In the Netherlands, activists stand at the Wattenfall power station in Diemen, where the bridge to the complex has been closed.
In a letter to Chairman Anna Borg, in the run-up to Thursday’s Wattenfall Group shareholder meeting, 16 organizations are calling for the phase-out of biomass “in the shortest possible time”. Wood scraps are burned in power plants, but this releases stored carbon, according to the working groups.
Wood should be limited to construction, as in the case of fiberboard, which retains carbon for a long time.
Sweden’s Vattenfall has previously indicated that it does not want to continue using biomass if there is no support between customers and users. It is still researching all possibilities related to the power plant in Diemen.
Organizations taking action today are calling for a halt to all plans to build new biomass combustion plants. In the Netherlands, Vattenfall will receive 392 million euros in support of a biomass plant that could become the largest in Europe.
The Dutch cabinet has “immediately” stopped providing new subsidies to biomass plants, Minister for Climate and Energy Jetten (Climate and Energy) and Vivianne Heijnen, Secretary of State for Infrastructure and Water Management reported last week. Until then, the plan was to stop the subsidies between 2025 and 2030.
Concretely, this relates to low heat from wood bio-raw materials for power grids, heat sources and greenhouses, stopping investments and expanding heat networks.
Elimination of Forests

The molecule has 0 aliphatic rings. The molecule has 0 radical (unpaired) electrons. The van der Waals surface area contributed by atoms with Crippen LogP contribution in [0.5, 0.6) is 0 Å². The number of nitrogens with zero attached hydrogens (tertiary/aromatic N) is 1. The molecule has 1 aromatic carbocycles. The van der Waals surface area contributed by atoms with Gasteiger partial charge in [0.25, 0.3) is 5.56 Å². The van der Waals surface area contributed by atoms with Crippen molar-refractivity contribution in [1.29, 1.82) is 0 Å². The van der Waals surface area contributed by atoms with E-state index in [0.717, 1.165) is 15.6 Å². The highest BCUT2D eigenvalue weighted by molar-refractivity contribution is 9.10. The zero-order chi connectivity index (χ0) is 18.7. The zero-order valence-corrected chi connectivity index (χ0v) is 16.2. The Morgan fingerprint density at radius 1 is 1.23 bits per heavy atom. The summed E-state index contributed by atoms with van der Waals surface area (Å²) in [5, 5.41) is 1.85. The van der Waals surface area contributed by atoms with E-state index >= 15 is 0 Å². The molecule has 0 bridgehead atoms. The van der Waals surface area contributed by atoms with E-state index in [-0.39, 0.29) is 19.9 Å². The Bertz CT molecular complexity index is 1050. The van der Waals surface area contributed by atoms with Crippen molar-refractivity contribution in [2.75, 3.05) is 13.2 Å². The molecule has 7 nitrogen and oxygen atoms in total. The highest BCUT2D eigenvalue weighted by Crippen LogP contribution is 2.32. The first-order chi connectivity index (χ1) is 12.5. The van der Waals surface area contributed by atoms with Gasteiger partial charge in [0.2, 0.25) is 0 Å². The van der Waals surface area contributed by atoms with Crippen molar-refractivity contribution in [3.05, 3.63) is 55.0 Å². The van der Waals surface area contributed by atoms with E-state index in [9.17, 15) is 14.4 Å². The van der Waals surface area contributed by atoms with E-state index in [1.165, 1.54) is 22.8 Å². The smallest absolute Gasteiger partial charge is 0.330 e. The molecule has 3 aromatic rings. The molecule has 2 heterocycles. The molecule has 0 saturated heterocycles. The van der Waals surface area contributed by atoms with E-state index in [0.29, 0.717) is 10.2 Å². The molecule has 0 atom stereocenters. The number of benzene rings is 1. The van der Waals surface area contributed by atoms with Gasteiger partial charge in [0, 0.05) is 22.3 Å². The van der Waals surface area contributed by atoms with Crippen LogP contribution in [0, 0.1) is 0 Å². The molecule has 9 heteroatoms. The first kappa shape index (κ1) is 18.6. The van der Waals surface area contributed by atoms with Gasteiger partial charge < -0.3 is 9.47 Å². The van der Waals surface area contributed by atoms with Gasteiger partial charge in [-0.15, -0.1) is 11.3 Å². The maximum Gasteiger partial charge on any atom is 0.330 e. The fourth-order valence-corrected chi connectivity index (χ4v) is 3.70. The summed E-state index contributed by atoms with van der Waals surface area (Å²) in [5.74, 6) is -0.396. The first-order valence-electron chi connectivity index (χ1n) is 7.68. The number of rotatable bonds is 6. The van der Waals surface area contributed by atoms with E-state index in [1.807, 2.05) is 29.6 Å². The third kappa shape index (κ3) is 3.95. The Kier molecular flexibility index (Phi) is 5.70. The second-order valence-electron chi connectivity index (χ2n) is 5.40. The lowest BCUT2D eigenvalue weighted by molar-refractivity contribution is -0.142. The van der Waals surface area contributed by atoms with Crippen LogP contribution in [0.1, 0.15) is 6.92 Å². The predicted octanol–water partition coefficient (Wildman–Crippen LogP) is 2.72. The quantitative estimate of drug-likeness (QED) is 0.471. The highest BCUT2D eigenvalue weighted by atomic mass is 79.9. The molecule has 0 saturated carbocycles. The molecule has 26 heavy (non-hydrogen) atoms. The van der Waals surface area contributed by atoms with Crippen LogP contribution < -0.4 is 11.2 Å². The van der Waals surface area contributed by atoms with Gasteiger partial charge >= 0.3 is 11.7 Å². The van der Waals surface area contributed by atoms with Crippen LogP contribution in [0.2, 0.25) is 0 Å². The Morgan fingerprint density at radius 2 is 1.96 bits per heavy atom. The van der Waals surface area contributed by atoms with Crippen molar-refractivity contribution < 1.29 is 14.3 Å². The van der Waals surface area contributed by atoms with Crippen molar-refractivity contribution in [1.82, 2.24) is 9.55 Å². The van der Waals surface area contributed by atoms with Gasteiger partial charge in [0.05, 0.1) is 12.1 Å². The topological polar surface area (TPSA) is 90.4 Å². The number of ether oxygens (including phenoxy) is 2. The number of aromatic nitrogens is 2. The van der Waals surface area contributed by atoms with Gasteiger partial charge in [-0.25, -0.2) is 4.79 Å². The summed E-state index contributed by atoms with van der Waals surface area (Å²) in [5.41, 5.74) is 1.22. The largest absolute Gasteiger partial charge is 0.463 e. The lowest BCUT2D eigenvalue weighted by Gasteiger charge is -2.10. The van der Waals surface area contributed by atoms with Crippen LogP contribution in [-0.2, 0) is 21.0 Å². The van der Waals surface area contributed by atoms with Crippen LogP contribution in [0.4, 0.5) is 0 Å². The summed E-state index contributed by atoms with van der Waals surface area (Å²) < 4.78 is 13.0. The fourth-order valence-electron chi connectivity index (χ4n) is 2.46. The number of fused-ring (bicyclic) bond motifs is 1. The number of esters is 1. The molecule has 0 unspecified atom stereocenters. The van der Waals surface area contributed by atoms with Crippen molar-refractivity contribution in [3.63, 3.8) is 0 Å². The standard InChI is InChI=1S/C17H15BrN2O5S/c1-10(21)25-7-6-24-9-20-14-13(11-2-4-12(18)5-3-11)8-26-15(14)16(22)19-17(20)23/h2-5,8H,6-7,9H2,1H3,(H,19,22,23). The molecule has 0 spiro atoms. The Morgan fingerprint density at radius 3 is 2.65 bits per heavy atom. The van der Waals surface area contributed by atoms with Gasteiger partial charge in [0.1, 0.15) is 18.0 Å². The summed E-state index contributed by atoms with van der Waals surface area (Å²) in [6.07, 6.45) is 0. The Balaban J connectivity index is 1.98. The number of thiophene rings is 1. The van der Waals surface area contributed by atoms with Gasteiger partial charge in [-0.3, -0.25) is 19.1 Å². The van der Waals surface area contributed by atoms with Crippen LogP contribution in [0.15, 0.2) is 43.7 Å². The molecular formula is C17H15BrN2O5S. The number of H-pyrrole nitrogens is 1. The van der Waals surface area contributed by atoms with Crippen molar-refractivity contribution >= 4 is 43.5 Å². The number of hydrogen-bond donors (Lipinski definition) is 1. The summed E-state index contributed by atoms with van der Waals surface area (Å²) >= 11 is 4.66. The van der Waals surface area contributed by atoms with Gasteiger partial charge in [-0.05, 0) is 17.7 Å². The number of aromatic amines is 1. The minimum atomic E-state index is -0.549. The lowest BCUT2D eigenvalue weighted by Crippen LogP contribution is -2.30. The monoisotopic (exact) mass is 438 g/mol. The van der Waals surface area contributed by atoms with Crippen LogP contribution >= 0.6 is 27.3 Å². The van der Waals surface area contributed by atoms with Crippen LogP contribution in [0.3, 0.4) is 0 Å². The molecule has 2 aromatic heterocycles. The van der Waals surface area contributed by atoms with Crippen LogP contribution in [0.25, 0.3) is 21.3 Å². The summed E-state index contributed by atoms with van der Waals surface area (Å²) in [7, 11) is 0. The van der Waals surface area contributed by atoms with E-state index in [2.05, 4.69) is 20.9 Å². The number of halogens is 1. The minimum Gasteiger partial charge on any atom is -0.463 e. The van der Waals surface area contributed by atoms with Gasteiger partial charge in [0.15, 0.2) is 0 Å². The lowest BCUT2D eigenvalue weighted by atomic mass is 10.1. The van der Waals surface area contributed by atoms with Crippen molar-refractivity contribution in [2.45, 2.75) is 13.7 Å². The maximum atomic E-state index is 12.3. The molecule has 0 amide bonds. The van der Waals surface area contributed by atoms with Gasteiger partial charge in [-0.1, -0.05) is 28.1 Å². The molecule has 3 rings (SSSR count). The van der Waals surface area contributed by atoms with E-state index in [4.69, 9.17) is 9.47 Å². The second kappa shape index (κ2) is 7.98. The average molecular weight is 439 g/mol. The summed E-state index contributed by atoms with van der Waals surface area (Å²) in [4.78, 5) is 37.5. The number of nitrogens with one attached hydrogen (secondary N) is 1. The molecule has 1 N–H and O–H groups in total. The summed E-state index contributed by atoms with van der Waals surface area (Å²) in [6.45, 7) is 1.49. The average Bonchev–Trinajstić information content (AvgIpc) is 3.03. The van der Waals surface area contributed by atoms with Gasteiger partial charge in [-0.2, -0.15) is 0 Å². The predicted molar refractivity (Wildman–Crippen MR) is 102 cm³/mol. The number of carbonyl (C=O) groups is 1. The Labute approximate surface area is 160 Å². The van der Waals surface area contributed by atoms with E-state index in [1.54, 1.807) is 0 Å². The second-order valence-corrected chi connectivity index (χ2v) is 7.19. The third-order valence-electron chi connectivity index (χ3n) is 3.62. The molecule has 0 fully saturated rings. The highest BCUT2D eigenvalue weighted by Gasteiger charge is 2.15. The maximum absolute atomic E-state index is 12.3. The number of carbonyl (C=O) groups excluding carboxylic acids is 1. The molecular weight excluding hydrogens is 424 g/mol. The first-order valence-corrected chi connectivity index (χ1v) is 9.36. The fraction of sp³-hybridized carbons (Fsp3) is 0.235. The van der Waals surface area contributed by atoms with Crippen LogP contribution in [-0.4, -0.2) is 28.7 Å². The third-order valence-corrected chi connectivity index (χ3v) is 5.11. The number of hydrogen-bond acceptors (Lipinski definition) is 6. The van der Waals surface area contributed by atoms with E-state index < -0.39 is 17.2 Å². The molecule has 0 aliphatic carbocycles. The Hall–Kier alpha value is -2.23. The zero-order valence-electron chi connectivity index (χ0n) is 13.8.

Jetten says he is responding to advice from the Social and Economic Council (SER) and concerns in the political and environmental movement that millions of Dutch subsidies are contributing to deforestation worldwide.
“But the subsidy cuts are for new facilities, while there are no restrictions on releasing woody biomass at existing Wattenfall facilities like Diemen,” said spokeswoman Vina Swart on behalf of the Netherlands Clean Air Commission.
So far, activists have called for a moratorium on subsidies for imported biomass in co-burning at Dutch coal-fired power plants. That would be 3.5 million tons of wood pellets imported annually.
Swart: “It involves a lot of tax money in which forests are sacrificed. The combustion of biomass also leads to the emission of ultrafine particles, which is very bad for air quality and people’s health.”
The Dutch Association for Sustainable Energy has warned on behalf of the entrepreneurs that all forms of sustainable biomass are still essential. This is the only way to reduce “reliance on fossil energy as quickly as possible”. Not using biomass makes achieving climate goals “much more difficult and more expensive”.
Vattenfall has fifteen power plants operating with biomass, as in Lelystad. It states that by using biomass instead of fossil fuels to generate heat in the central region, carbon dioxide emissions are reduced “significantly”.
According to the group, the use of biomass will be “of a temporary nature”. “It is possible in the long run to move away from biomass once sufficient other green heat sources have been added to the grid.”
The Netherlands Clean Air Commission has lodged an appeal against the permit on nature and the environment issued by the North Holland Regional Executive for the power plant in Diemen. In April last year, the court ruled that the building permits for the Dimen biomass power plant had been properly granted.
According to the court in Harlem, the plans for the biomass plant do not exceed the legal standard for emitting harmful substances.
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